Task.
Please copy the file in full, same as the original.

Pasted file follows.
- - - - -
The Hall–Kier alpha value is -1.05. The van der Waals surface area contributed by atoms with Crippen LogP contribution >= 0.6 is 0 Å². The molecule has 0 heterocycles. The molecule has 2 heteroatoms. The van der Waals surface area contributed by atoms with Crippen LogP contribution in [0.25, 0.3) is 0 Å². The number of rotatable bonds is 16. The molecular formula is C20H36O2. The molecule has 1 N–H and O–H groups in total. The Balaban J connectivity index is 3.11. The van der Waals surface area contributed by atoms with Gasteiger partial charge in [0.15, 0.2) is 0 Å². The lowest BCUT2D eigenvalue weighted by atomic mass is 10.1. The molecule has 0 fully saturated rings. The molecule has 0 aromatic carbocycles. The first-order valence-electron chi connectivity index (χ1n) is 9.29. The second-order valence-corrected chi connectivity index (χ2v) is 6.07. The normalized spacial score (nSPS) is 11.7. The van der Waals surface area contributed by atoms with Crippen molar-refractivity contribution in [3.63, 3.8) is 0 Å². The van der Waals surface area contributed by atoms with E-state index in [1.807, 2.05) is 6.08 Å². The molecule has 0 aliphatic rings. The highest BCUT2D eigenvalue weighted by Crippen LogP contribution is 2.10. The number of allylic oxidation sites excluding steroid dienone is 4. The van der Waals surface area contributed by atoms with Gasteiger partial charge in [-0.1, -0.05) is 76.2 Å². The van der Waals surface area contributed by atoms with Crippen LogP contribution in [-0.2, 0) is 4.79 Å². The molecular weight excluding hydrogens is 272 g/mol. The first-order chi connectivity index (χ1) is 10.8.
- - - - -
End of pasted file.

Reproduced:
The Hall–Kier alpha value is -1.05. The van der Waals surface area contributed by atoms with Crippen LogP contribution >= 0.6 is 0 Å². The molecule has 0 heterocycles. The molecule has 2 heteroatoms. The van der Waals surface area contributed by atoms with Crippen LogP contribution in [0.25, 0.3) is 0 Å². The number of rotatable bonds is 16. The molecular formula is C20H36O2. The molecule has 1 N–H and O–H groups in total. The Balaban J connectivity index is 3.11. The van der Waals surface area contributed by atoms with Gasteiger partial charge in [0.15, 0.2) is 0 Å². The lowest BCUT2D eigenvalue weighted by atomic mass is 10.1. The molecule has 0 fully saturated rings. The molecule has 0 aromatic carbocycles. The first-order valence-electron chi connectivity index (χ1n) is 9.29. The second-order valence-corrected chi connectivity index (χ2v) is 6.07. The normalized spacial score (nSPS) is 11.7. The van der Waals surface area contributed by atoms with Crippen molar-refractivity contribution in [3.63, 3.8) is 0 Å². The van der Waals surface area contributed by atoms with E-state index in [1.807, 2.05) is 6.08 Å². The molecule has 0 aliphatic rings. The highest BCUT2D eigenvalue weighted by Crippen LogP contribution is 2.10. The number of allylic oxidation sites excluding steroid dienone is 4. The van der Waals surface area contributed by atoms with Gasteiger partial charge in [-0.1, -0.05) is 76.2 Å². The van der Waals surface area contributed by atoms with Crippen LogP contribution in [-0.2, 0) is 4.79 Å². The molecular weight excluding hydrogens is 272 g/mol. The first-order chi connectivity index (χ1) is 10.8.